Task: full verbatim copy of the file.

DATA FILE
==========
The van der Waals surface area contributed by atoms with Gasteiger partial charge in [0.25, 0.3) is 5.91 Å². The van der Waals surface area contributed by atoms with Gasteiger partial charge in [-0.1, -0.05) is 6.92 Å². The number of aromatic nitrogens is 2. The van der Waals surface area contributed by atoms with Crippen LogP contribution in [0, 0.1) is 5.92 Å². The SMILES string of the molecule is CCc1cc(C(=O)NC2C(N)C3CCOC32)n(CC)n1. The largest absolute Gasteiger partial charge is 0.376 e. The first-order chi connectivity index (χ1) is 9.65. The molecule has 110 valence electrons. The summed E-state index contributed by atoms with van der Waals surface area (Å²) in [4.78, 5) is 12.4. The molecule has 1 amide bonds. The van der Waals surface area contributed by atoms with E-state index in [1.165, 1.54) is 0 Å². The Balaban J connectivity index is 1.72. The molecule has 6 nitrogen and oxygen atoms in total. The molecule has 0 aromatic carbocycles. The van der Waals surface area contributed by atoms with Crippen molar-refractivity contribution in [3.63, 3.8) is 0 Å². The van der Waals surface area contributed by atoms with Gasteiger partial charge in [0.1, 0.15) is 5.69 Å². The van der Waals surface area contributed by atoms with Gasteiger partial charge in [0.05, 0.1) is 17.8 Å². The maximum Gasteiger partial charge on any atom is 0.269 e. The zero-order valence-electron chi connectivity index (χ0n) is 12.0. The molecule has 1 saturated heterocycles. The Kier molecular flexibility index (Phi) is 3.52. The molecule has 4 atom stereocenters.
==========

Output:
The van der Waals surface area contributed by atoms with Gasteiger partial charge in [0.25, 0.3) is 5.91 Å². The van der Waals surface area contributed by atoms with Gasteiger partial charge in [-0.1, -0.05) is 6.92 Å². The number of aromatic nitrogens is 2. The van der Waals surface area contributed by atoms with Crippen LogP contribution in [0, 0.1) is 5.92 Å². The SMILES string of the molecule is CCc1cc(C(=O)NC2C(N)C3CCOC32)n(CC)n1. The largest absolute Gasteiger partial charge is 0.376 e. The first-order chi connectivity index (χ1) is 9.65. The molecule has 110 valence electrons. The summed E-state index contributed by atoms with van der Waals surface area (Å²) in [4.78, 5) is 12.4. The molecule has 1 amide bonds. The van der Waals surface area contributed by atoms with E-state index in [1.165, 1.54) is 0 Å². The Balaban J connectivity index is 1.72. The molecule has 6 nitrogen and oxygen atoms in total. The molecule has 0 aromatic carbocycles. The van der Waals surface area contributed by atoms with Crippen molar-refractivity contribution in [3.63, 3.8) is 0 Å². The van der Waals surface area contributed by atoms with Gasteiger partial charge in [0.1, 0.15) is 5.69 Å². The van der Waals surface area contributed by atoms with Gasteiger partial charge in [0.05, 0.1) is 17.8 Å². The maximum Gasteiger partial charge on any atom is 0.269 e. The zero-order valence-electron chi connectivity index (χ0n) is 12.0. The molecule has 1 saturated heterocycles. The Kier molecular flexibility index (Phi) is 3.52. The molecule has 4 atom stereocenters.